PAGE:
Commentary

Update from Nevada: Here’s the deal with the caucuses

In case you’ve wondering what the deal is with the Nevada presidential primary caucuses (which wrap up this Saturday the 22nd), be sure to check out the ongoing coverage of our sibling news outlet, the Nevada Current.

As the Current’s outstanding editor Hugh Jackson explained in his morning email update today, the situation is sub-optimal, but life will go on:

I voted, er caucused, or cast my preferences, or whatever we’re calling it, and it didn’t suck. It took about an hour and 45 minutes at NSEA HQ on Harmon Sunday afternoon. The weather was nice. The three-step process once you get through the doors is … inelegant. Yes, getting the early votes counted and properly and appropriately aligned with choices of participants on caucus day might end up being a big fat mess (see the national stories linked below). Or it might not. As I keep saying, we don’t know, so we should go through the process anyway and, you know, see what happens. Early voting (er, caucusing or whatever) continues today and tomorrow.

One other thing… to reiterate, I loathe caucuses. The tragic irony of the frustration with the caucus process — and not just this cycle — is that administering elections is actually something Nevada state and local election officials generally do quite well. But caucuses are run by the party, not state and local election officials. It’s like we’re lumbering along in some old beater Chevy that may or may not be road safe, hoping it’ll get us from point A to point B, even though we’ve got a Ferrari in the garage. Oh well. Last time, hopefully.

Meanwhile, Current reporters have filed multiple news stories about the caucuses and where things stand, including:

So you want to caucus? Here’s what you need to know.

By Michael Lyle
Feb. 15, 2020

Early voting starts Saturday.

Following Iowa and New Hampshire, Nevada will be the third state to weigh in on the Democratic presidential nomination. Deemed “the First in the West,” Nevada’s Caucus Day is Feb. 22.

Instead of a government-run primary election, where voters cast ballots privately inside a voting booth, Nevada is one of four states and three territories, that, on caucus day, requires residents to publicly declare their preferred candidate.

Ahead of caucus day, Nevada is the first state to allow participants to early caucus, which will run Feb. 15 through Feb. 18.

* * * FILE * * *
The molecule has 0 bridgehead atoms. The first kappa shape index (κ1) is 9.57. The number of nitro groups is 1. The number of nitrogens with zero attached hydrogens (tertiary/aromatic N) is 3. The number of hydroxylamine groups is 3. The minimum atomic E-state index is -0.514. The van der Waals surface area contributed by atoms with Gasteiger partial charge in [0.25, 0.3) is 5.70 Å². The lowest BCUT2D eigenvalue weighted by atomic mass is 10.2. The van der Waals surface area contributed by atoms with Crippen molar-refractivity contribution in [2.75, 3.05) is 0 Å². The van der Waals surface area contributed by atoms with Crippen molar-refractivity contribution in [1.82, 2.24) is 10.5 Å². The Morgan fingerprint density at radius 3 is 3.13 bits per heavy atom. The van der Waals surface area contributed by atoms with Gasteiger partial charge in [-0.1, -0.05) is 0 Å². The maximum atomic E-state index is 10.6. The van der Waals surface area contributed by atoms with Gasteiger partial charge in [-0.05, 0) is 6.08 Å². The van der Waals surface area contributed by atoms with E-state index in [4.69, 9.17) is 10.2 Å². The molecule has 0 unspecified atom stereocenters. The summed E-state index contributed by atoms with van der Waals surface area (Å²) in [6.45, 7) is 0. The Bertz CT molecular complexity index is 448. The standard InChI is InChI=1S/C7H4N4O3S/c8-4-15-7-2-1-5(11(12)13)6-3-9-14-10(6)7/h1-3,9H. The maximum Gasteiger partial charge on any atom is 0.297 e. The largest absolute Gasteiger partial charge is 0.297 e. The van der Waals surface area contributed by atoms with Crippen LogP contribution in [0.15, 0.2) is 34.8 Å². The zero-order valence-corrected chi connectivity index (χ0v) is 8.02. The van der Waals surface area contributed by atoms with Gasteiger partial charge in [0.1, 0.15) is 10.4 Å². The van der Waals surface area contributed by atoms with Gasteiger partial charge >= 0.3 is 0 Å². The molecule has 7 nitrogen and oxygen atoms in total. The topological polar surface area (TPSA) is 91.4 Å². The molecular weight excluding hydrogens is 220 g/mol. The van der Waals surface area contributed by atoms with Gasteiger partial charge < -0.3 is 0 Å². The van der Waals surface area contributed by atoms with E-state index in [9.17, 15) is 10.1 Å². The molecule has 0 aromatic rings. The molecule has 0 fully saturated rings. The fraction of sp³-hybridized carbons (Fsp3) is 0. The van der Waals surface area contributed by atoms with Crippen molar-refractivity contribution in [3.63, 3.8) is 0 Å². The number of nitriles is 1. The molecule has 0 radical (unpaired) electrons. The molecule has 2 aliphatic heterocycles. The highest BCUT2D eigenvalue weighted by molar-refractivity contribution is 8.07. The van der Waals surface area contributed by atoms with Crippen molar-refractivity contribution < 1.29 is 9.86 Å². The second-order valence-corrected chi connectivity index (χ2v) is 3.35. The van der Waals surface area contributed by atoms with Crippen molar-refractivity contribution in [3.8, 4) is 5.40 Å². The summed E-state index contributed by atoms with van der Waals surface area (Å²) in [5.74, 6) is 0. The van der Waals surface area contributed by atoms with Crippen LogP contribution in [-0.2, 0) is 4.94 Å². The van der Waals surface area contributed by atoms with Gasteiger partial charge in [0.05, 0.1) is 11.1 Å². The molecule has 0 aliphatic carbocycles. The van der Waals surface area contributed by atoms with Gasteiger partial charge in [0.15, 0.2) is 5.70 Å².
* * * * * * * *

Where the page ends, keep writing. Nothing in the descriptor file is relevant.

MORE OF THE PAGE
Caucusgoers must be registered with the Democratic Party, but same-day registration will be offered during early caucusing and on caucus day. 

All caucus materials will be available in English, Spanish and, for the first time, Tagalog.

Nevada, which is also the first majority-minority state in the nomination process with a rising Asian American Pacific Islander population and a one-third Hispanic population, will have more than 80 early caucus locations as a way to reach diverse voting pockets. 

[Read more…]

and…

Klobuchar defends record as prosecutor, Buttigieg snipes at MfA at Latino forum

By Jenniffer Solis
Feb. 14, 2020

Fresh off strong showings in Iowa and New Hampshire, Pete Buttigieg and Amy Klobuchar Thursday began facing the uphill battle of winning over Latino voters in Nevada.

“The road to the White House goes through the barrios and towns of Latino America,” said Domingo García, national president of the League of United Latin American Citizens (LULAC), opening a forum in Southern Nevada where Buttigieg, Klobuchar and Tom Steyer made remarks in person, and Bernie Sanders participated via video conference.

“I think the Latino population in Nevada can take the lead in showing which candidate has appealed to our community the most and will be poised to win the Latino vote in California and Texas on Super Tuesday,” said Garcia in an interview with the Current.

In 2020 Latinos will be the largest minority voting block, Garcia said, predicting in a crowded field with four major candidates, the Latino vote would be decisive.

[Read more…]

The chief apparent lessons: a) It’s too bad that such an important state still uses the caucus system, but the results should be informative, and b) thank goodness North Carolina never went down this route.

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